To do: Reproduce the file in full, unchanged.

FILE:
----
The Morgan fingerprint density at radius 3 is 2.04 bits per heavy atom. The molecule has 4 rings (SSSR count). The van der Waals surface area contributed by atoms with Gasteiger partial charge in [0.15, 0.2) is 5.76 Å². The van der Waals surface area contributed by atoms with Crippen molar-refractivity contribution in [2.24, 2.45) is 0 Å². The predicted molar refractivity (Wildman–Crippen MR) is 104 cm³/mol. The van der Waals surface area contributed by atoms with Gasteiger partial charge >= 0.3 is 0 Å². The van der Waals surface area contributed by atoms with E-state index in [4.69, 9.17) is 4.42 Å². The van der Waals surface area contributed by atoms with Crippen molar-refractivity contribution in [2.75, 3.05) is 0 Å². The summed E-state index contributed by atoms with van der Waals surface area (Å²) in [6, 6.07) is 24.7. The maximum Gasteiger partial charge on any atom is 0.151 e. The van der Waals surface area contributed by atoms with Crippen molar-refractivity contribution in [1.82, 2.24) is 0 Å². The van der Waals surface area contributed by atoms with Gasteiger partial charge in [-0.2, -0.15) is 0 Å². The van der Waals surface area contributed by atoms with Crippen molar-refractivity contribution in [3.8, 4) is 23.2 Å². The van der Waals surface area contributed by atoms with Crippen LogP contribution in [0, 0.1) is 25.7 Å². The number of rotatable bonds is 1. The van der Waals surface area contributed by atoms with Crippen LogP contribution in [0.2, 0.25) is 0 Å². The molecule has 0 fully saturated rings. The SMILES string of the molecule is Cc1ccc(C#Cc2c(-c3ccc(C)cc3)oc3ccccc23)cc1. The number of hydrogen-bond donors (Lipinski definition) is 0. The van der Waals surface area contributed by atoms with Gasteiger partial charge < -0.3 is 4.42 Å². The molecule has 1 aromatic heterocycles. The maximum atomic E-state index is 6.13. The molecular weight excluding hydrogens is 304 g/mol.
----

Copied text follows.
The Morgan fingerprint density at radius 3 is 2.04 bits per heavy atom. The molecule has 4 rings (SSSR count). The van der Waals surface area contributed by atoms with Gasteiger partial charge in [0.15, 0.2) is 5.76 Å². The van der Waals surface area contributed by atoms with Crippen molar-refractivity contribution in [2.24, 2.45) is 0 Å². The predicted molar refractivity (Wildman–Crippen MR) is 104 cm³/mol. The van der Waals surface area contributed by atoms with Gasteiger partial charge >= 0.3 is 0 Å². The van der Waals surface area contributed by atoms with E-state index in [4.69, 9.17) is 4.42 Å². The van der Waals surface area contributed by atoms with Crippen molar-refractivity contribution in [2.75, 3.05) is 0 Å². The summed E-state index contributed by atoms with van der Waals surface area (Å²) in [6, 6.07) is 24.7. The maximum Gasteiger partial charge on any atom is 0.151 e. The van der Waals surface area contributed by atoms with Crippen molar-refractivity contribution in [1.82, 2.24) is 0 Å². The van der Waals surface area contributed by atoms with Gasteiger partial charge in [-0.2, -0.15) is 0 Å². The van der Waals surface area contributed by atoms with Crippen molar-refractivity contribution in [3.8, 4) is 23.2 Å². The van der Waals surface area contributed by atoms with Crippen LogP contribution in [0, 0.1) is 25.7 Å². The number of rotatable bonds is 1. The van der Waals surface area contributed by atoms with Crippen LogP contribution in [0.2, 0.25) is 0 Å². The molecule has 0 fully saturated rings. The SMILES string of the molecule is Cc1ccc(C#Cc2c(-c3ccc(C)cc3)oc3ccccc23)cc1. The number of hydrogen-bond donors (Lipinski definition) is 0. The van der Waals surface area contributed by atoms with Gasteiger partial charge < -0.3 is 4.42 Å². The molecule has 1 aromatic heterocycles. The maximum atomic E-state index is 6.13. The molecular weight excluding hydrogens is 304 g/mol.